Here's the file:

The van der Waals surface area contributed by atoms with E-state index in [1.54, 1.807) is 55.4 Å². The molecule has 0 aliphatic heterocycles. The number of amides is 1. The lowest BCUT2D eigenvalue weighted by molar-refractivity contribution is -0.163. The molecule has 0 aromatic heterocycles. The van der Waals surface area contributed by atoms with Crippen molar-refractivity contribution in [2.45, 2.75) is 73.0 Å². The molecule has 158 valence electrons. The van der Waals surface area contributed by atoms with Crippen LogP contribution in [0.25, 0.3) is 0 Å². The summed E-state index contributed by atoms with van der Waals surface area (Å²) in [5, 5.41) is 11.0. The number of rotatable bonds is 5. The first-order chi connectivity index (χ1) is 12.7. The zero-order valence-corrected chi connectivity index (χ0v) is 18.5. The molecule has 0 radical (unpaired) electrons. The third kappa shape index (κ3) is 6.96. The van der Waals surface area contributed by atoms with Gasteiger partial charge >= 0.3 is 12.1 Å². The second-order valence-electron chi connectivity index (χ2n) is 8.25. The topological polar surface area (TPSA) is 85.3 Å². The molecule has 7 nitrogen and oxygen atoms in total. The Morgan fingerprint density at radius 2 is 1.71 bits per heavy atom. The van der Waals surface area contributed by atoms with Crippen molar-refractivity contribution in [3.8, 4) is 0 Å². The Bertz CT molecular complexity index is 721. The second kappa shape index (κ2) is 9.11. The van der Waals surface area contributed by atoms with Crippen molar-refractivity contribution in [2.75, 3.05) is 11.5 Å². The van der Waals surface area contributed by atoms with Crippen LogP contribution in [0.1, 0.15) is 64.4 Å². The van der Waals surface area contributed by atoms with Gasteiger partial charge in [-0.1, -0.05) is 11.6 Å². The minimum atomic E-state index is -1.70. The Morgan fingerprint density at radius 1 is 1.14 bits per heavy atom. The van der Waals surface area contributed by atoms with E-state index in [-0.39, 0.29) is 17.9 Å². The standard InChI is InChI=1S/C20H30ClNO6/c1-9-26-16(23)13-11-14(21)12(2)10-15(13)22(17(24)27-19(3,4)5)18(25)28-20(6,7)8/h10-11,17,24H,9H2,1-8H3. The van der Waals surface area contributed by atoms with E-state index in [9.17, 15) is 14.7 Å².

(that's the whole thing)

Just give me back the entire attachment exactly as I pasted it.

The van der Waals surface area contributed by atoms with E-state index in [1.54, 1.807) is 55.4 Å². The molecule has 0 aliphatic heterocycles. The number of amides is 1. The lowest BCUT2D eigenvalue weighted by molar-refractivity contribution is -0.163. The molecule has 0 aromatic heterocycles. The van der Waals surface area contributed by atoms with Crippen molar-refractivity contribution in [2.45, 2.75) is 73.0 Å². The molecule has 158 valence electrons. The van der Waals surface area contributed by atoms with Crippen LogP contribution in [0.25, 0.3) is 0 Å². The summed E-state index contributed by atoms with van der Waals surface area (Å²) in [5, 5.41) is 11.0. The number of rotatable bonds is 5. The first-order chi connectivity index (χ1) is 12.7. The zero-order valence-corrected chi connectivity index (χ0v) is 18.5. The molecule has 0 radical (unpaired) electrons. The third kappa shape index (κ3) is 6.96. The van der Waals surface area contributed by atoms with Gasteiger partial charge >= 0.3 is 12.1 Å². The second-order valence-electron chi connectivity index (χ2n) is 8.25. The topological polar surface area (TPSA) is 85.3 Å². The molecule has 7 nitrogen and oxygen atoms in total. The Morgan fingerprint density at radius 2 is 1.71 bits per heavy atom. The van der Waals surface area contributed by atoms with Crippen molar-refractivity contribution in [3.8, 4) is 0 Å². The Bertz CT molecular complexity index is 721. The second kappa shape index (κ2) is 9.11. The van der Waals surface area contributed by atoms with Crippen molar-refractivity contribution in [2.75, 3.05) is 11.5 Å². The van der Waals surface area contributed by atoms with Crippen LogP contribution in [0.1, 0.15) is 64.4 Å². The van der Waals surface area contributed by atoms with Gasteiger partial charge in [-0.1, -0.05) is 11.6 Å². The minimum atomic E-state index is -1.70. The Morgan fingerprint density at radius 1 is 1.14 bits per heavy atom. The van der Waals surface area contributed by atoms with E-state index in [-0.39, 0.29) is 17.9 Å². The standard InChI is InChI=1S/C20H30ClNO6/c1-9-26-16(23)13-11-14(21)12(2)10-15(13)22(17(24)27-19(3,4)5)18(25)28-20(6,7)8/h10-11,17,24H,9H2,1-8H3. The van der Waals surface area contributed by atoms with E-state index in [9.17, 15) is 14.7 Å².